To further reduce the inflammatory response, stent coatings employed bioabsorbable polymers such as poly-lactic acid (PLA), poly(lactide-co-glycolide) (PLGA) and polycaprolactone (PCL).[79][80]  Experience with PLA derives from the application in clinical practice as sutures or screws and grafts and meshes.[81][82] A study comparing PLGA and PCL associated their different degradation to acidification of the surrounding tissue and cell proliferation and migration.[83] Poly(lactic acid-co-glycolic acid) (PLGA) degrades by hydrolysis in 6 months. It exhibits low immunogenicity, good biocompatibility, and mechanical characteristics.[84] Different trials (LEADERS, COMPARE II, NEXT, and CENTURY II) showed promising results for biodegradable polymer thin-strut drug-eluting stents compared with thin-strut permanent polymer drug-eluting stents.[85][86] 

The problems associated with coating polymers such as inflammation or hypersensitivity can be avoided altogether by using drug reservoirs stents or nanoparticles.

Clinical Significance

The plentitude of different drug-eluting stents requires knowledge about their characteristics to align the advantages and disadvantages of the stent with the requirement of each unique lesion. Stent performance depends strongly on lesion characteristics.[87] Arterial response to stent implantation is complex, and thus preclinical (i.e., animal) studies are key to predict performance in humans.[88] There is not one ideal stent, but different stents are better suited for different situations. For example, small diameter stents have been designed for narrow vessels treatment (<2.5 to 3.0mm).[89][90] Since real-world experience showed frequent off-label usage, there has been a broadening of the indications for DES placement.[91]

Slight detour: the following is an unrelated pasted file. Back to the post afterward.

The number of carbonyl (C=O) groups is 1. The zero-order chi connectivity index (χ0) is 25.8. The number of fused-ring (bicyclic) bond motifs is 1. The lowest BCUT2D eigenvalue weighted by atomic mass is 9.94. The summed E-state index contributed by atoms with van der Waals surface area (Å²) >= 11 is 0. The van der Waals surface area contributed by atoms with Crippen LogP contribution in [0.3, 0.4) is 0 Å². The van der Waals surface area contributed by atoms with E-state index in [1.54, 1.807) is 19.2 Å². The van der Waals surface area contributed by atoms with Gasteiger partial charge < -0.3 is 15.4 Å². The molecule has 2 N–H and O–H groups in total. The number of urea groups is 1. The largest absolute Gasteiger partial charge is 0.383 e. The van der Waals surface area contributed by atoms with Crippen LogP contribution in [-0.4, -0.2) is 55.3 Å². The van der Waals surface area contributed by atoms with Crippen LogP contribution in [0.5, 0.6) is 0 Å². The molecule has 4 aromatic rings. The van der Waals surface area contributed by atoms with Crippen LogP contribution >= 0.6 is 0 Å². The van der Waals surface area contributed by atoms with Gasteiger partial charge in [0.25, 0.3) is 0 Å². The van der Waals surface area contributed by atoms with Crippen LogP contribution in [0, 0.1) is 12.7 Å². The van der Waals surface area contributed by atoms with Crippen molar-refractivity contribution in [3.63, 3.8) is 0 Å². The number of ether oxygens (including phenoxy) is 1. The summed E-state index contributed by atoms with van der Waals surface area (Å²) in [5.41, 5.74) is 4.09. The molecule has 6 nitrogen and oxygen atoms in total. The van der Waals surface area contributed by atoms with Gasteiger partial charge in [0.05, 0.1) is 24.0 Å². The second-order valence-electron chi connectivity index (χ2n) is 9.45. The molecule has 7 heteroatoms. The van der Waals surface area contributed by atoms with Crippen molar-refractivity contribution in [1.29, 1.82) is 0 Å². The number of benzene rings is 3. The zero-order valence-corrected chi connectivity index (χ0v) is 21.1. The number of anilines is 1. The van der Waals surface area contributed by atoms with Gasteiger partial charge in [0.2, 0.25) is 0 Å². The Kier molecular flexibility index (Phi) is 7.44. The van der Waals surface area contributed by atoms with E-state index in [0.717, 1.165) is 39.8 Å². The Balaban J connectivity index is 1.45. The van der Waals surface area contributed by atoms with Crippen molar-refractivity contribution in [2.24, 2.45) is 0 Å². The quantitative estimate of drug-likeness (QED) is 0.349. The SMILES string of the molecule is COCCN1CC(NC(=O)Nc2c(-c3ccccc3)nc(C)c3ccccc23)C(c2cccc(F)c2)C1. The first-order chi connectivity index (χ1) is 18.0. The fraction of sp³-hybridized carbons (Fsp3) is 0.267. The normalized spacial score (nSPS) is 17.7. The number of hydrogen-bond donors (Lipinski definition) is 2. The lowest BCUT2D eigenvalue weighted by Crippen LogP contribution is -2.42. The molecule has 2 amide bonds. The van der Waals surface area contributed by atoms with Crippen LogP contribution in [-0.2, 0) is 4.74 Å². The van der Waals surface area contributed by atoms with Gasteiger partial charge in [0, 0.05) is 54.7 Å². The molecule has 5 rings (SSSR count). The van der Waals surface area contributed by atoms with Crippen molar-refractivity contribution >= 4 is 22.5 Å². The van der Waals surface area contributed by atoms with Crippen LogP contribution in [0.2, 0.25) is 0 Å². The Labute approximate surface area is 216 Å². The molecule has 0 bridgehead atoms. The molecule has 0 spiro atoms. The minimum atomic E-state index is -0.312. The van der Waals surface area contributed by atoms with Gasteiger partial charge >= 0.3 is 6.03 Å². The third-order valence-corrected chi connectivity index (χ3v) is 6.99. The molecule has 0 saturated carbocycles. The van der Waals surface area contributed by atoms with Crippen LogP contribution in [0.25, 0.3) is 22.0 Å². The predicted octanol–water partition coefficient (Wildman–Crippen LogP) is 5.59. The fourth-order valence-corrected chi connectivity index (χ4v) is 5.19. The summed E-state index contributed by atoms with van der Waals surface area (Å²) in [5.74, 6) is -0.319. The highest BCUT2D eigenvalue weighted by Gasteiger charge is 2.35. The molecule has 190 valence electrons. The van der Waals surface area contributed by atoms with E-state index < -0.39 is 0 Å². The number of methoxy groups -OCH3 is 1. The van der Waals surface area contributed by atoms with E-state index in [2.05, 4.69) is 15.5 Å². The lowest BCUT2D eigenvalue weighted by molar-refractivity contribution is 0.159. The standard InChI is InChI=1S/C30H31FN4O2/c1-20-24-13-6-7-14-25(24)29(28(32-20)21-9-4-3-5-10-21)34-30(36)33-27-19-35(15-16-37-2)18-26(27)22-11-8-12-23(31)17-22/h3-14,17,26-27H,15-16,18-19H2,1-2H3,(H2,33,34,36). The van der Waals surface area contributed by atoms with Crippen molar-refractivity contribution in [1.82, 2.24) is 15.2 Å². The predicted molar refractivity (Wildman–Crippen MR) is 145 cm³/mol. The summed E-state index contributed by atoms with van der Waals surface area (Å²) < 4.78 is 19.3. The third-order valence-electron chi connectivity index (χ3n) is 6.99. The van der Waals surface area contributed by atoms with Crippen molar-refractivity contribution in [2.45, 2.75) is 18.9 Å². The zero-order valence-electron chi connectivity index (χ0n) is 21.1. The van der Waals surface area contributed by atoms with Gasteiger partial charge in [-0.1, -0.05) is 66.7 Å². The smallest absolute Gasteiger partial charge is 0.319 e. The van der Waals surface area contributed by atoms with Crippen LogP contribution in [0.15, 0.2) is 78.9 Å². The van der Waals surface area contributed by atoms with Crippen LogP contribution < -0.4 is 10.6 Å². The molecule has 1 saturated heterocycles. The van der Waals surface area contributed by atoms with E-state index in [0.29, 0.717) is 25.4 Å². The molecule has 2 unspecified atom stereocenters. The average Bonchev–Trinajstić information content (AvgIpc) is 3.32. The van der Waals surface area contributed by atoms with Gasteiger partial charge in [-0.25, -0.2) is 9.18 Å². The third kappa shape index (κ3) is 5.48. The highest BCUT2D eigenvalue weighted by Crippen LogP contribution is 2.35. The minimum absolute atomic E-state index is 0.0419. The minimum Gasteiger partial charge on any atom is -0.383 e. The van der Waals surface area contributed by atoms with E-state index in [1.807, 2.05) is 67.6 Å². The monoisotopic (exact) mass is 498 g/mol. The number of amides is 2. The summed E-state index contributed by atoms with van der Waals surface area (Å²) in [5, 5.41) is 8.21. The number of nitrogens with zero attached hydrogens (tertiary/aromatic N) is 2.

New generation DES can be used in complex lesions such as with diabetic patients,[92] chronic kidney disease,[93] acute myocardial infarction (as was investigated in the HORIZONS-AMI trial),[94] ostial lesions or bifurcations,[95] bypass grafts, as an alternative to coronary artery bypass grafting in left main stem disease,[96] small vessels or long lesions, restenosis, and chronic occlusions.